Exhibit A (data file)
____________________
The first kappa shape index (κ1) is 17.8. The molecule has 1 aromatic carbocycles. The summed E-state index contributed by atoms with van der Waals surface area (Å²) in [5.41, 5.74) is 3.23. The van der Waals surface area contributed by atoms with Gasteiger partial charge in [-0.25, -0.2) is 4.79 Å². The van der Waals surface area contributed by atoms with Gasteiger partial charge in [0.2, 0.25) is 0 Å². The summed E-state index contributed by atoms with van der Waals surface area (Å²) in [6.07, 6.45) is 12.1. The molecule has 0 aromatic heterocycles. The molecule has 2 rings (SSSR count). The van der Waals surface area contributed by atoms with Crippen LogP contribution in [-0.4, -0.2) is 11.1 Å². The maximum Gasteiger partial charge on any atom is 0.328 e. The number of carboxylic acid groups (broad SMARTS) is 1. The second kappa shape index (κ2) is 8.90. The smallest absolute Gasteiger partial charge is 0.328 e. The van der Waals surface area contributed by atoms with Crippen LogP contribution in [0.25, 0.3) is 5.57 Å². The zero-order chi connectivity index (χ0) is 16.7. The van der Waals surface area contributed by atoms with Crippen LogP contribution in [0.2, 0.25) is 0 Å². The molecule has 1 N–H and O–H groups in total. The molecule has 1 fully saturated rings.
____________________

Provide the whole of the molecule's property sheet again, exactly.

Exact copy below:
The first kappa shape index (κ1) is 17.8. The molecule has 1 aromatic carbocycles. The summed E-state index contributed by atoms with van der Waals surface area (Å²) in [5.41, 5.74) is 3.23. The van der Waals surface area contributed by atoms with Gasteiger partial charge in [-0.25, -0.2) is 4.79 Å². The van der Waals surface area contributed by atoms with Gasteiger partial charge in [0.2, 0.25) is 0 Å². The summed E-state index contributed by atoms with van der Waals surface area (Å²) in [6.07, 6.45) is 12.1. The molecule has 0 aromatic heterocycles. The molecule has 2 rings (SSSR count). The van der Waals surface area contributed by atoms with Crippen LogP contribution in [-0.4, -0.2) is 11.1 Å². The maximum Gasteiger partial charge on any atom is 0.328 e. The number of carboxylic acid groups (broad SMARTS) is 1. The second kappa shape index (κ2) is 8.90. The smallest absolute Gasteiger partial charge is 0.328 e. The van der Waals surface area contributed by atoms with Crippen LogP contribution in [0.25, 0.3) is 5.57 Å². The zero-order chi connectivity index (χ0) is 16.7. The van der Waals surface area contributed by atoms with Crippen LogP contribution in [0.2, 0.25) is 0 Å². The molecule has 1 N–H and O–H groups in total. The molecule has 1 fully saturated rings.